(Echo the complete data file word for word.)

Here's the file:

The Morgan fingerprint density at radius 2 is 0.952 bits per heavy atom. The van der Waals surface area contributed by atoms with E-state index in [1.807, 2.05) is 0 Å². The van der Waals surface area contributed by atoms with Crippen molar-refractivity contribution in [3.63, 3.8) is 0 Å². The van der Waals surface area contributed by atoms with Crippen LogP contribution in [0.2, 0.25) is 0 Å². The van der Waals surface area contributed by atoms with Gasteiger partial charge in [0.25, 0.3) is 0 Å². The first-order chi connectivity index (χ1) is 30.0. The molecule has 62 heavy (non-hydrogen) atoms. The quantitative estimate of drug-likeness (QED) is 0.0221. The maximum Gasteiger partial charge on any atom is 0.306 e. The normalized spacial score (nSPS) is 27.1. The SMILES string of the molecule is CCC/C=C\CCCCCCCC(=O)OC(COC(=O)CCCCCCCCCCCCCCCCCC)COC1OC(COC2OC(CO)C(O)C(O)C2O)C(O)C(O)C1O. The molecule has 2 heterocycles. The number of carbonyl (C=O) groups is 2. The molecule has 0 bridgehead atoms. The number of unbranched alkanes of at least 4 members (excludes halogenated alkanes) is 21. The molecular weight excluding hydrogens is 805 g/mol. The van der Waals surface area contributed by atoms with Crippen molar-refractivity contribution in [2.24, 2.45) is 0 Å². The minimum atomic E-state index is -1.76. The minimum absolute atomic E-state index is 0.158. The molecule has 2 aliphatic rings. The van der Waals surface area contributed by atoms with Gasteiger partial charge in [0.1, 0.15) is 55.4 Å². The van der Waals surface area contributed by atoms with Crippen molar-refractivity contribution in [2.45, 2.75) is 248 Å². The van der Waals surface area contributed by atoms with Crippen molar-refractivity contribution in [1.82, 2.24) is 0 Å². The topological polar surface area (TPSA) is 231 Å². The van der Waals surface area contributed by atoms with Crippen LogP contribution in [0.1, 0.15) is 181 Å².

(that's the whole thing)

The Morgan fingerprint density at radius 2 is 0.952 bits per heavy atom. The van der Waals surface area contributed by atoms with E-state index in [1.807, 2.05) is 0 Å². The van der Waals surface area contributed by atoms with Crippen molar-refractivity contribution in [3.63, 3.8) is 0 Å². The van der Waals surface area contributed by atoms with Crippen LogP contribution in [0.2, 0.25) is 0 Å². The van der Waals surface area contributed by atoms with Gasteiger partial charge in [0.25, 0.3) is 0 Å². The first-order chi connectivity index (χ1) is 30.0. The molecule has 62 heavy (non-hydrogen) atoms. The quantitative estimate of drug-likeness (QED) is 0.0221. The maximum Gasteiger partial charge on any atom is 0.306 e. The normalized spacial score (nSPS) is 27.1. The SMILES string of the molecule is CCC/C=C\CCCCCCCC(=O)OC(COC(=O)CCCCCCCCCCCCCCCCCC)COC1OC(COC2OC(CO)C(O)C(O)C2O)C(O)C(O)C1O. The molecule has 2 heterocycles. The number of carbonyl (C=O) groups is 2. The molecule has 0 bridgehead atoms. The number of unbranched alkanes of at least 4 members (excludes halogenated alkanes) is 21. The molecular weight excluding hydrogens is 805 g/mol. The van der Waals surface area contributed by atoms with Crippen molar-refractivity contribution in [2.24, 2.45) is 0 Å². The minimum atomic E-state index is -1.76. The minimum absolute atomic E-state index is 0.158. The molecule has 2 aliphatic rings. The van der Waals surface area contributed by atoms with Gasteiger partial charge in [0.1, 0.15) is 55.4 Å². The van der Waals surface area contributed by atoms with Crippen molar-refractivity contribution in [2.45, 2.75) is 248 Å². The van der Waals surface area contributed by atoms with Crippen molar-refractivity contribution in [1.82, 2.24) is 0 Å². The topological polar surface area (TPSA) is 231 Å². The van der Waals surface area contributed by atoms with Crippen LogP contribution in [0.1, 0.15) is 181 Å².